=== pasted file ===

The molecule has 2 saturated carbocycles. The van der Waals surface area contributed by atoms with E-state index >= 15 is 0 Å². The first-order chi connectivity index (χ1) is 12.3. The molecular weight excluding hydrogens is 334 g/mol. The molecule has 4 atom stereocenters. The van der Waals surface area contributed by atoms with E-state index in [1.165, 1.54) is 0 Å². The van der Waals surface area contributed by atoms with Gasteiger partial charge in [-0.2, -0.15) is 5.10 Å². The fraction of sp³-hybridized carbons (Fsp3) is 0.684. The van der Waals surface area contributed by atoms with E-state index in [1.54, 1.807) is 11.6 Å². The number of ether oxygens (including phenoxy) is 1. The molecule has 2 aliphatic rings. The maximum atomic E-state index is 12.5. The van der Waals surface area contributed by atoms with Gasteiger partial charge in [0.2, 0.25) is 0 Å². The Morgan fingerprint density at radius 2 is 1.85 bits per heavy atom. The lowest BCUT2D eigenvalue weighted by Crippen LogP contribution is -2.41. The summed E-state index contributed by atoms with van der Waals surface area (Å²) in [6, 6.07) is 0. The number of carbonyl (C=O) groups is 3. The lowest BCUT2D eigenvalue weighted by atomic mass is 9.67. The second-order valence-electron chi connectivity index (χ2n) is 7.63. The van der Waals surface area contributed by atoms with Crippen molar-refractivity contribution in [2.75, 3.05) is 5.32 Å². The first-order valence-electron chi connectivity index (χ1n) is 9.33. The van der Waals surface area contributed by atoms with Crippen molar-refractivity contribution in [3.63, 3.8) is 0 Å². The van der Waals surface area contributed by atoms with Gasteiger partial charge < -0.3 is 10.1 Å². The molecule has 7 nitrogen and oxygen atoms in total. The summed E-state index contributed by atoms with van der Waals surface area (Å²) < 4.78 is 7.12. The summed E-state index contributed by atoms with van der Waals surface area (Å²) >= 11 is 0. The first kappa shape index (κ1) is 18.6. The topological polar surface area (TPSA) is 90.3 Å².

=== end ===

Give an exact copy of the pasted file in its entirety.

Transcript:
The molecule has 2 saturated carbocycles. The van der Waals surface area contributed by atoms with E-state index >= 15 is 0 Å². The first-order chi connectivity index (χ1) is 12.3. The molecular weight excluding hydrogens is 334 g/mol. The molecule has 4 atom stereocenters. The van der Waals surface area contributed by atoms with E-state index in [1.165, 1.54) is 0 Å². The van der Waals surface area contributed by atoms with Gasteiger partial charge in [-0.2, -0.15) is 5.10 Å². The fraction of sp³-hybridized carbons (Fsp3) is 0.684. The van der Waals surface area contributed by atoms with E-state index in [1.54, 1.807) is 11.6 Å². The number of ether oxygens (including phenoxy) is 1. The molecule has 2 aliphatic rings. The maximum atomic E-state index is 12.5. The van der Waals surface area contributed by atoms with Gasteiger partial charge in [0.2, 0.25) is 0 Å². The Morgan fingerprint density at radius 2 is 1.85 bits per heavy atom. The lowest BCUT2D eigenvalue weighted by Crippen LogP contribution is -2.41. The summed E-state index contributed by atoms with van der Waals surface area (Å²) in [6, 6.07) is 0. The number of carbonyl (C=O) groups is 3. The lowest BCUT2D eigenvalue weighted by atomic mass is 9.67. The second-order valence-electron chi connectivity index (χ2n) is 7.63. The van der Waals surface area contributed by atoms with Crippen molar-refractivity contribution in [2.75, 3.05) is 5.32 Å². The first-order valence-electron chi connectivity index (χ1n) is 9.33. The van der Waals surface area contributed by atoms with Crippen molar-refractivity contribution in [3.63, 3.8) is 0 Å². The van der Waals surface area contributed by atoms with Gasteiger partial charge < -0.3 is 10.1 Å². The molecule has 7 nitrogen and oxygen atoms in total. The summed E-state index contributed by atoms with van der Waals surface area (Å²) < 4.78 is 7.12. The summed E-state index contributed by atoms with van der Waals surface area (Å²) >= 11 is 0. The first kappa shape index (κ1) is 18.6. The topological polar surface area (TPSA) is 90.3 Å².